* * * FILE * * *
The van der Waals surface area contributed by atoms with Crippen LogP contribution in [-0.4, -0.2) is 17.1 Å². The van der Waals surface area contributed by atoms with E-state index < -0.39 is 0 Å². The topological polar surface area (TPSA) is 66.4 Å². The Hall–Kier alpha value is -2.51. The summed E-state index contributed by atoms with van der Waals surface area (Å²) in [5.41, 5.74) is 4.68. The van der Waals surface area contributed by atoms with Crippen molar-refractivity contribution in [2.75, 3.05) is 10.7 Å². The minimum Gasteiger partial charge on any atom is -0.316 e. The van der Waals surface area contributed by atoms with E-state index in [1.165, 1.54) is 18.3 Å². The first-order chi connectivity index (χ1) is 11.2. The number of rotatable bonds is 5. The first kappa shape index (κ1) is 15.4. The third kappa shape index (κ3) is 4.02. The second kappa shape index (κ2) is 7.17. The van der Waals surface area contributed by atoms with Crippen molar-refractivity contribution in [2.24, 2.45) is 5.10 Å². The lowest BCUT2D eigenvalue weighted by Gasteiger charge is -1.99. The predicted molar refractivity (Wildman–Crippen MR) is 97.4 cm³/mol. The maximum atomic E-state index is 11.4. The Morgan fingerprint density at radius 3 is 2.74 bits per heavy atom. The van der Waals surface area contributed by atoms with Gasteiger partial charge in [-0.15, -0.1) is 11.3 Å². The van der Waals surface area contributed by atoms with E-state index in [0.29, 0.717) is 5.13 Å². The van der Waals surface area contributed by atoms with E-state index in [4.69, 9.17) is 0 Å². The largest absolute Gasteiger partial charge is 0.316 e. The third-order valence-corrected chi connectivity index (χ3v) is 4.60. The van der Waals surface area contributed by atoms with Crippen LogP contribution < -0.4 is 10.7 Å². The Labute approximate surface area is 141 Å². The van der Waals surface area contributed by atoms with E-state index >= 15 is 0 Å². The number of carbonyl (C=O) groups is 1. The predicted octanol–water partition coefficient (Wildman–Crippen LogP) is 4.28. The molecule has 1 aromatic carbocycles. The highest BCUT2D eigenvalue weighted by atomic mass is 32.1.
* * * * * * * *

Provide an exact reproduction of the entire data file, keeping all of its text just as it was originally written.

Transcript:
The van der Waals surface area contributed by atoms with Crippen LogP contribution in [-0.4, -0.2) is 17.1 Å². The van der Waals surface area contributed by atoms with E-state index < -0.39 is 0 Å². The topological polar surface area (TPSA) is 66.4 Å². The Hall–Kier alpha value is -2.51. The summed E-state index contributed by atoms with van der Waals surface area (Å²) in [5.41, 5.74) is 4.68. The van der Waals surface area contributed by atoms with Crippen molar-refractivity contribution in [2.75, 3.05) is 10.7 Å². The minimum Gasteiger partial charge on any atom is -0.316 e. The van der Waals surface area contributed by atoms with E-state index in [1.165, 1.54) is 18.3 Å². The first-order chi connectivity index (χ1) is 11.2. The number of rotatable bonds is 5. The first kappa shape index (κ1) is 15.4. The third kappa shape index (κ3) is 4.02. The second kappa shape index (κ2) is 7.17. The van der Waals surface area contributed by atoms with Crippen molar-refractivity contribution in [2.24, 2.45) is 5.10 Å². The lowest BCUT2D eigenvalue weighted by Gasteiger charge is -1.99. The predicted molar refractivity (Wildman–Crippen MR) is 97.4 cm³/mol. The maximum atomic E-state index is 11.4. The Morgan fingerprint density at radius 3 is 2.74 bits per heavy atom. The van der Waals surface area contributed by atoms with Gasteiger partial charge in [-0.15, -0.1) is 11.3 Å². The van der Waals surface area contributed by atoms with E-state index in [0.29, 0.717) is 5.13 Å². The van der Waals surface area contributed by atoms with E-state index in [4.69, 9.17) is 0 Å². The largest absolute Gasteiger partial charge is 0.316 e. The third-order valence-corrected chi connectivity index (χ3v) is 4.60. The van der Waals surface area contributed by atoms with Crippen LogP contribution < -0.4 is 10.7 Å². The Labute approximate surface area is 141 Å². The van der Waals surface area contributed by atoms with E-state index >= 15 is 0 Å². The number of carbonyl (C=O) groups is 1. The predicted octanol–water partition coefficient (Wildman–Crippen LogP) is 4.28. The molecule has 1 aromatic carbocycles. The highest BCUT2D eigenvalue weighted by atomic mass is 32.1.